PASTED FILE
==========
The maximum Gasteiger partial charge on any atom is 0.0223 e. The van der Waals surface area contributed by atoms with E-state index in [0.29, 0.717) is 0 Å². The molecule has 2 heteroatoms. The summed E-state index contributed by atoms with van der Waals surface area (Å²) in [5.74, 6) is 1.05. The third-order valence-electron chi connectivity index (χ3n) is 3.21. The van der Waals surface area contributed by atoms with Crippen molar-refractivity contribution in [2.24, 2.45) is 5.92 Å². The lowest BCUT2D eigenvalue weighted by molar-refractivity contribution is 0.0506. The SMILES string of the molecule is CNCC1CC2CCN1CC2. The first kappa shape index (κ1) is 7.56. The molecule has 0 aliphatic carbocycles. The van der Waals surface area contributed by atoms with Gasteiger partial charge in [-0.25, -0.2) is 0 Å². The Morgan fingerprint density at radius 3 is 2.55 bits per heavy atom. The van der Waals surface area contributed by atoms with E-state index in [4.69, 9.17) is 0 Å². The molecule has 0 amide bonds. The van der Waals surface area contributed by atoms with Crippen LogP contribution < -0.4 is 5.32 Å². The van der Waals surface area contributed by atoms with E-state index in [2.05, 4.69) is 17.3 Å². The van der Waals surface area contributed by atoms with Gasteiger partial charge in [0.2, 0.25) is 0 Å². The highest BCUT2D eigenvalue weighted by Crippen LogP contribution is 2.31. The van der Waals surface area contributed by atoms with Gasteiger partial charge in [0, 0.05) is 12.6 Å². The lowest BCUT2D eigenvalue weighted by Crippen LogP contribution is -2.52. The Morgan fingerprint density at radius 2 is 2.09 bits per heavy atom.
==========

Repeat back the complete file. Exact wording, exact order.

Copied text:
The maximum Gasteiger partial charge on any atom is 0.0223 e. The van der Waals surface area contributed by atoms with E-state index in [0.29, 0.717) is 0 Å². The molecule has 2 heteroatoms. The summed E-state index contributed by atoms with van der Waals surface area (Å²) in [5.74, 6) is 1.05. The third-order valence-electron chi connectivity index (χ3n) is 3.21. The van der Waals surface area contributed by atoms with Crippen molar-refractivity contribution in [2.24, 2.45) is 5.92 Å². The lowest BCUT2D eigenvalue weighted by molar-refractivity contribution is 0.0506. The SMILES string of the molecule is CNCC1CC2CCN1CC2. The first kappa shape index (κ1) is 7.56. The molecule has 0 aliphatic carbocycles. The van der Waals surface area contributed by atoms with Gasteiger partial charge in [-0.25, -0.2) is 0 Å². The Morgan fingerprint density at radius 3 is 2.55 bits per heavy atom. The van der Waals surface area contributed by atoms with E-state index in [4.69, 9.17) is 0 Å². The molecule has 0 amide bonds. The van der Waals surface area contributed by atoms with Crippen LogP contribution < -0.4 is 5.32 Å². The van der Waals surface area contributed by atoms with E-state index in [2.05, 4.69) is 17.3 Å². The van der Waals surface area contributed by atoms with Gasteiger partial charge in [0.2, 0.25) is 0 Å². The highest BCUT2D eigenvalue weighted by Crippen LogP contribution is 2.31. The van der Waals surface area contributed by atoms with Gasteiger partial charge in [0, 0.05) is 12.6 Å². The lowest BCUT2D eigenvalue weighted by Crippen LogP contribution is -2.52. The Morgan fingerprint density at radius 2 is 2.09 bits per heavy atom.